High Court agrees to hear coal mine legal challenge

South Lakes Action on Climate Change (SLACC) today (17th May) welcomed a ruling from High Court judge Mrs Justice Thornton DBE, which means that the two legal challenges to the decision of the Secretary of State to grant permission for a new coal mine at Whitehaven, Cumbria will go forward to a three-day hearing in the second half of this year. 

This is in place of the Hearing that had been planned for next Tuesday, 23rd May, at which  SLACC and Friends of the Earth (FoE), the two charities involved in the Public Inquiry in 2021, were going to renew their request to challenge Michael Gove’s decision to approve the mine.

Having considered the documents submitted by all the parties in advance of the Hearing planned for next Tuesday, the Court cancelled the Hearing and gave permission for SLACC and FOE to present their case at a future ‘rolled-up’ hearing, where the application for permission and the substance of the Claimants’ statutory review will be heard simultaneously.

The case will be heard after the landmark Supreme Court challenge brought by Sarah Finch concerning oil drilling at Horse Hill in Surrey, which is scheduled for 21 June.

A key issue in that case is whether the greenhouse gases from burning oil should be taken into account when assessing the environmental harms from their extraction, and the Office of Environmental Protection has been given permission to intervene in the case.

West Cumbria Mining, the company behind the Whitehaven Mine have also been given permission to intervene, presumably because of the parallels with the use of coal in blast furnaces.

Maggie Mason of SLACC said: 

“This is a positive and sensible decision, which reflects the complexity and importance of the issues that need to be determined in the Whitehaven case, but which might also allow a rational and consistent process.

We look forward to a full hearing of our case, including that the Secretary of State failed to properly take into account the climate impacts of the mine and the international implications of this decision, and that the Inspector did not fairly consider the evidence as he should have.  

SLACC members and supporters continue to pursue this issue because the climate and ecological impacts of using coal, (and other fossil fuels) are increasingly rapidly, and permitting new extraction that would continue until 2050 is madness “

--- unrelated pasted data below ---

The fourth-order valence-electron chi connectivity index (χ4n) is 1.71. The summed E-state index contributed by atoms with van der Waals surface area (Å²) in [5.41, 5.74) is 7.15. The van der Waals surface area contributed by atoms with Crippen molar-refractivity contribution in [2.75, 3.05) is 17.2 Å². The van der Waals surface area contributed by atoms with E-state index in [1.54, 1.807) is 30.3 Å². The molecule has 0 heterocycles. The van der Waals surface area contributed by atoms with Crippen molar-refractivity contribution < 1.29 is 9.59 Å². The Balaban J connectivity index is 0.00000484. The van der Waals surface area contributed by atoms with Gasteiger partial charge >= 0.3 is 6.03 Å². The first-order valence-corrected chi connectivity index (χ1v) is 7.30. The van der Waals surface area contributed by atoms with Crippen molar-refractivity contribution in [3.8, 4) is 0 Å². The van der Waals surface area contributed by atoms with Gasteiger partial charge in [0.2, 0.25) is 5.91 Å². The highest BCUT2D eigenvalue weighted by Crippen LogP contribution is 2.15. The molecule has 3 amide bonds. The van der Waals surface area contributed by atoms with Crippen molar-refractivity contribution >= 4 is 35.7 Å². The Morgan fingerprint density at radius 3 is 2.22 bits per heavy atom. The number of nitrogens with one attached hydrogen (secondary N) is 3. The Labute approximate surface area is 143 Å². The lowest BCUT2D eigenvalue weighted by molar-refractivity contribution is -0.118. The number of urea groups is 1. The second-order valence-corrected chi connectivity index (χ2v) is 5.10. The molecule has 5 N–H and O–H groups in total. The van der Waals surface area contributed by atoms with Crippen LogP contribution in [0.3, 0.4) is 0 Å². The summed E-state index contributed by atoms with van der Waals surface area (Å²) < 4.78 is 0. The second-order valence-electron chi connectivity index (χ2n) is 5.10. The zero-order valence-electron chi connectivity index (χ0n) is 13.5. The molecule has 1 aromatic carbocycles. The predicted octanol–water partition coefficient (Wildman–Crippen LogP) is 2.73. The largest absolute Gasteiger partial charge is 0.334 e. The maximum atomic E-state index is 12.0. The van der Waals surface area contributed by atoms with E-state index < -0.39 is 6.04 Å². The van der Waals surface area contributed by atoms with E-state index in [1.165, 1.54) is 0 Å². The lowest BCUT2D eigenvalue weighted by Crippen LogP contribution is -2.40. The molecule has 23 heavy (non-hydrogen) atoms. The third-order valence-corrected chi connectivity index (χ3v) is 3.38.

SLACC and FoE launched their legal challenges in January after the Secretary of State controversially granted planning permission for the UK’s first deep coal mine in 30 years, following a month long planning inquiry which took place in September 2021. Permission was granted notwithstanding significant concerns raised by leading climate experts at the inquiry that the mine would add to global emissions at a time dramatic reduction was necessary, and would permanently damage the UK’s climate leadership credentials, all as the UK held the COP26 presidency.  

SLACC and FoE contend that in permitting the proposed mine, the Secretary of State failed to account for the significant climate impacts of the mine, including the acceptability of carbon credits to offset the mine’s emissions, the international precedent that opening a new mine would set, and the impact of opening the mine on the global coal market.

For media enquiries with South Lakes Action on Climate Change (SLACC) please contact Maggie Mason at slaclimatechange@googlemail.com or by calling 07551 180221.

Notes to editors:

1. The court’s guidance explains the process for the High Court permission hearing (paras 9.4 to 9.6) and for the process for a ‘rolled up hearing’ (para 

2. Read a short summary of SLACC’s case.

3. View a Friends of the Earth briefing on its legal challenge.

4. SLACC is represented on this case by Matthew McFeeley of Richard Buxton Solicitors and by Estelle Dehon KC and Rowan Clapp of Cornerstone Barristers.